Rainfall deficit continues despite improved drought conditions
(KTEN) – From September 2021 through March 2022, a large portion of Texas and Oklahoma experienced a rainfall deficit. This caused the majority of the I-35 corridor and portions of North Texas to experience severe to extreme drought conditions. Though the rainfall deficit continues, drought conditions have improved significantly.
By March 2022, Texoma had reached a seven month rainfall deficit. In Sherman, rainfall from September 2021 through March 2022 totaled 9.60 inches–14.7 inches below the normal rainfall for that time period. Severe to extreme drought conditions were in place for the majority of the KTEN viewing area.
As of June 8, drought has been almost eliminated in Texoma due to how much rain fell in April and May.
April brought 6.84 inches of rain to Sherman, nearly double the normal monthly rainfall. The majority of April’s rain fell in one day. A new rainfall record was set on April 24 with a total of 4.88 inches falling at the airport.
In May, Sherman picked up almost 5 inches of rain. May’s average rainfall is 5.54 inches and while Sherman technically finished the month in a 0.5 inch deficit, the rainfall significantly aided drought conditions and helped decrease our 9 month rainfall deficit.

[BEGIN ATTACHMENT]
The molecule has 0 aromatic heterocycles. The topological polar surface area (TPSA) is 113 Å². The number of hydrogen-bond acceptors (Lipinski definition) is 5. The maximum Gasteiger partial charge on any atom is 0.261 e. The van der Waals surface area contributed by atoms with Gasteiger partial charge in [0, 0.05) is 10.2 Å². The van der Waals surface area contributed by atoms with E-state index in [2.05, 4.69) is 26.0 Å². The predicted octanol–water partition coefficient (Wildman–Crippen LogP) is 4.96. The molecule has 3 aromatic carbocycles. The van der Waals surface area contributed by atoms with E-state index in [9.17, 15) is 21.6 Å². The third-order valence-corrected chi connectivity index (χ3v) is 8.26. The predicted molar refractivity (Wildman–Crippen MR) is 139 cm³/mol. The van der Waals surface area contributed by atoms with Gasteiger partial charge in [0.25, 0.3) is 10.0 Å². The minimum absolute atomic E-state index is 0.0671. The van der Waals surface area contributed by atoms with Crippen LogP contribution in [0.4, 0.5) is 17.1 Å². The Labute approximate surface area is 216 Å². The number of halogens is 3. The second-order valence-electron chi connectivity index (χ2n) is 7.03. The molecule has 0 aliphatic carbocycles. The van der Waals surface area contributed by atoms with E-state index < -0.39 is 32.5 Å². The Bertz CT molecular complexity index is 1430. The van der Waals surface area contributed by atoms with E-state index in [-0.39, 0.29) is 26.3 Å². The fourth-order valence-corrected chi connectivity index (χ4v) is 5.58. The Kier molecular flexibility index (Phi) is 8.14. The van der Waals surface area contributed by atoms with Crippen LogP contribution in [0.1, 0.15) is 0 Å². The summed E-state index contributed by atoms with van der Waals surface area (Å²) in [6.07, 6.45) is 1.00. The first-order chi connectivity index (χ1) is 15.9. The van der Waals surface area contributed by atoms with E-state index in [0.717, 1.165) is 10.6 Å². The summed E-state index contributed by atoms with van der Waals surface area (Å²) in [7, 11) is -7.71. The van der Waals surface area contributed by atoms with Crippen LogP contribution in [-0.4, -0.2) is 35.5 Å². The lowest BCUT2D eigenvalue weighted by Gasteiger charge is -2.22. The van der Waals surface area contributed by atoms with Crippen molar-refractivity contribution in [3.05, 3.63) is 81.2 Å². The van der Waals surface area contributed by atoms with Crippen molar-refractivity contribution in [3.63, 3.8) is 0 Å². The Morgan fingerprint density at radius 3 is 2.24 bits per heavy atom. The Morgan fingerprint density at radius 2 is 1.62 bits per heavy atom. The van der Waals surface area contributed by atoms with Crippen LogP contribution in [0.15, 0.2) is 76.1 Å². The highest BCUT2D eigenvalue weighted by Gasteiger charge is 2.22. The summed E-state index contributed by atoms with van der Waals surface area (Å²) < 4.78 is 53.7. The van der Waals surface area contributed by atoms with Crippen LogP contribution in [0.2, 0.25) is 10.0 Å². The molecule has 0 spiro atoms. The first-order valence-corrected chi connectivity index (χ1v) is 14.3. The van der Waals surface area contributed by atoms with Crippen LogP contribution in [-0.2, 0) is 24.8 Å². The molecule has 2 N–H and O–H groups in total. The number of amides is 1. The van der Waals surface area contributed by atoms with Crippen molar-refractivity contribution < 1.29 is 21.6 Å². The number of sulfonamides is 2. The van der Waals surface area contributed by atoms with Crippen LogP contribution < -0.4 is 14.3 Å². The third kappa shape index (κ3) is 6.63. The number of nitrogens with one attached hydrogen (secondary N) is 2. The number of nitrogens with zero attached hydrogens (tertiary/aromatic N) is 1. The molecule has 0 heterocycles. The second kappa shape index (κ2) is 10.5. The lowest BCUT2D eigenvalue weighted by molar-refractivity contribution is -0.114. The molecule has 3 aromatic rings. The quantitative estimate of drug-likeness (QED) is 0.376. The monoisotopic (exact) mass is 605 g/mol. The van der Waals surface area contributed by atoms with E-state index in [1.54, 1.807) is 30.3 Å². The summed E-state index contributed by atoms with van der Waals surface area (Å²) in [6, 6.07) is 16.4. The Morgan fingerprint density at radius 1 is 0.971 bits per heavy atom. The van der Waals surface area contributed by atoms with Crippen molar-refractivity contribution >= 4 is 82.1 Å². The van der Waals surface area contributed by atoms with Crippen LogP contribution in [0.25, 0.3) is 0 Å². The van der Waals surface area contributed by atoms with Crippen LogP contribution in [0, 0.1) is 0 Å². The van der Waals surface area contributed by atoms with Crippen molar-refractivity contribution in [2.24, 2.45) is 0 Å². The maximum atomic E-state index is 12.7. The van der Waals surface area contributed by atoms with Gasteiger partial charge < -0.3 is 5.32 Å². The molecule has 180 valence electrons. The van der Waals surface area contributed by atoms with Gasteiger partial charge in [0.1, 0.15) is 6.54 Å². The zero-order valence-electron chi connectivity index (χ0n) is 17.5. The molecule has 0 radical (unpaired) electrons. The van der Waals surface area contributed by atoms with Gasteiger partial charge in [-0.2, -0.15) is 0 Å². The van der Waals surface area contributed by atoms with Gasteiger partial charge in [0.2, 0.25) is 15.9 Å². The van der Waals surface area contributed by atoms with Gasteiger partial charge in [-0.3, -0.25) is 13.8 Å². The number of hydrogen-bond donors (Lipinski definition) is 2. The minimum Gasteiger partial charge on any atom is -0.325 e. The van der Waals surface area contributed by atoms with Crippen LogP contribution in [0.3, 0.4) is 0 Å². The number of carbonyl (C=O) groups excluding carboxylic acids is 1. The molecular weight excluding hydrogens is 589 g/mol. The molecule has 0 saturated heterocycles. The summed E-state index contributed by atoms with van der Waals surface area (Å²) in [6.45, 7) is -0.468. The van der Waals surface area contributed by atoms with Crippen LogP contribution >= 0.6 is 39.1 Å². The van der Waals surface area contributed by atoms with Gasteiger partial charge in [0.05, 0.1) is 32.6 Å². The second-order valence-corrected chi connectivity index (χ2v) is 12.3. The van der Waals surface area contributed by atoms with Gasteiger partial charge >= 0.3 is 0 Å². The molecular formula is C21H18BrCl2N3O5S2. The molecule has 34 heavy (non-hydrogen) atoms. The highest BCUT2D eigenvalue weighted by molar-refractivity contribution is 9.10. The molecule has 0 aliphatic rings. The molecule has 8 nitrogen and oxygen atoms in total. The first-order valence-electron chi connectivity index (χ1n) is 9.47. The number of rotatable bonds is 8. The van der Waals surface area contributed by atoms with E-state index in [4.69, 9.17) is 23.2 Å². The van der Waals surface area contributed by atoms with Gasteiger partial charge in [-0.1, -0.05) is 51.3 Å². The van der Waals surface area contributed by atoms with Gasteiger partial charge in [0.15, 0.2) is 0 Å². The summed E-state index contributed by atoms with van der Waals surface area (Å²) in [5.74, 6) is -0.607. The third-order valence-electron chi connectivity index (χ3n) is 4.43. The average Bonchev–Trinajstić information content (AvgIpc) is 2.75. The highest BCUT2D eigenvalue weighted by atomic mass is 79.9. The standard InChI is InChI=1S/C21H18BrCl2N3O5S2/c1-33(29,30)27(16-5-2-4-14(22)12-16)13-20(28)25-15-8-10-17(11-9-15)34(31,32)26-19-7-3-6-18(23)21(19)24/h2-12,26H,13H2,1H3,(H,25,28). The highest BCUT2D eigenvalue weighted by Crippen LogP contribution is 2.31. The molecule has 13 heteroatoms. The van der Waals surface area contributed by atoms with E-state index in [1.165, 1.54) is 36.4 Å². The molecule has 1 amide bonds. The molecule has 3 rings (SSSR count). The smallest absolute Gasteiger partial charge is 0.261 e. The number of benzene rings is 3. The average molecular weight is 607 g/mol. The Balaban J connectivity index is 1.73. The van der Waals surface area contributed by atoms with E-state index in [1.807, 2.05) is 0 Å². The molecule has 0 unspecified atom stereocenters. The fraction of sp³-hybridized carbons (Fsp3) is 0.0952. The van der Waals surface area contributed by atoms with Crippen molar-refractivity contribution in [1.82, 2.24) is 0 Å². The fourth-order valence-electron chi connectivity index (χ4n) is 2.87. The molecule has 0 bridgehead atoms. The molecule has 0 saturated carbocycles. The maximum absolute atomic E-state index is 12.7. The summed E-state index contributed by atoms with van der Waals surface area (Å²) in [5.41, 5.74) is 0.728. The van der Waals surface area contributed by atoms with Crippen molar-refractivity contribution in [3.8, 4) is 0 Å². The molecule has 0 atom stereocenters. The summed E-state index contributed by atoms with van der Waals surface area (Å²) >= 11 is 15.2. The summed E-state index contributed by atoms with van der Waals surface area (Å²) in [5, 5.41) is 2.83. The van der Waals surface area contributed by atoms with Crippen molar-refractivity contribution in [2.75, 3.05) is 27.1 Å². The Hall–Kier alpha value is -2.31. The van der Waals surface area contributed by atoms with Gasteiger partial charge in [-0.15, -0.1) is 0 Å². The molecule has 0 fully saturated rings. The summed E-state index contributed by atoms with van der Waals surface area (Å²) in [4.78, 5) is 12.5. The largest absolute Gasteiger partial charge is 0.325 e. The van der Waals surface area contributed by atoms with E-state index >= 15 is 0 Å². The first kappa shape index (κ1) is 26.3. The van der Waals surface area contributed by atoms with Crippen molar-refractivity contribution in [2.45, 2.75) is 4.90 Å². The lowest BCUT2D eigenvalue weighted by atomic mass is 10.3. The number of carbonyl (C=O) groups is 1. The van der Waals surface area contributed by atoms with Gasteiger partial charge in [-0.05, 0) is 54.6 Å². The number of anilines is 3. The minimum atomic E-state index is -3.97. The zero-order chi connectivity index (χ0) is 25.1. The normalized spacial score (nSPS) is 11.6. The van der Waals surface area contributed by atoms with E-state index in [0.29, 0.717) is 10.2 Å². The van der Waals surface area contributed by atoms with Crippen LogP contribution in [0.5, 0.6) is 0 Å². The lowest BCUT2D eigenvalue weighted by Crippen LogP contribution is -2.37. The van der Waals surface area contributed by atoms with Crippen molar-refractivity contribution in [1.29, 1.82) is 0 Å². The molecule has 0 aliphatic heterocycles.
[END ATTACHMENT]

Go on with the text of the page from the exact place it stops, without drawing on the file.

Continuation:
After April and May rainfall, our rainfall deficit improved from 14.70 inches to 7.72 inches.
How does this year's rainfall deficit compare to the rainfall deficit in 2011?
In 2011, portions of the Sooner State and the Lone Star State were in a severe rainfall deficit. From January to September 2011, Sherman only received 17.31 inches of rain which was a 10 month deficit of 15.09 inches.
This year, Sherman’s seven month rainfall deficit was on track with the 2011 deficit. After seven months, September 2021 through March 2022, Sherman was in a 14.70 inch deficit.
The rainfall deficits in 2011 and 2022 both resulted in flash drought conditions with a number of counties under severe to extreme drought. However, drought conditions quickly improved with a surplus in rainfall for the two months following 2011’s rainfall deficit and 2022’s rainfall deficit.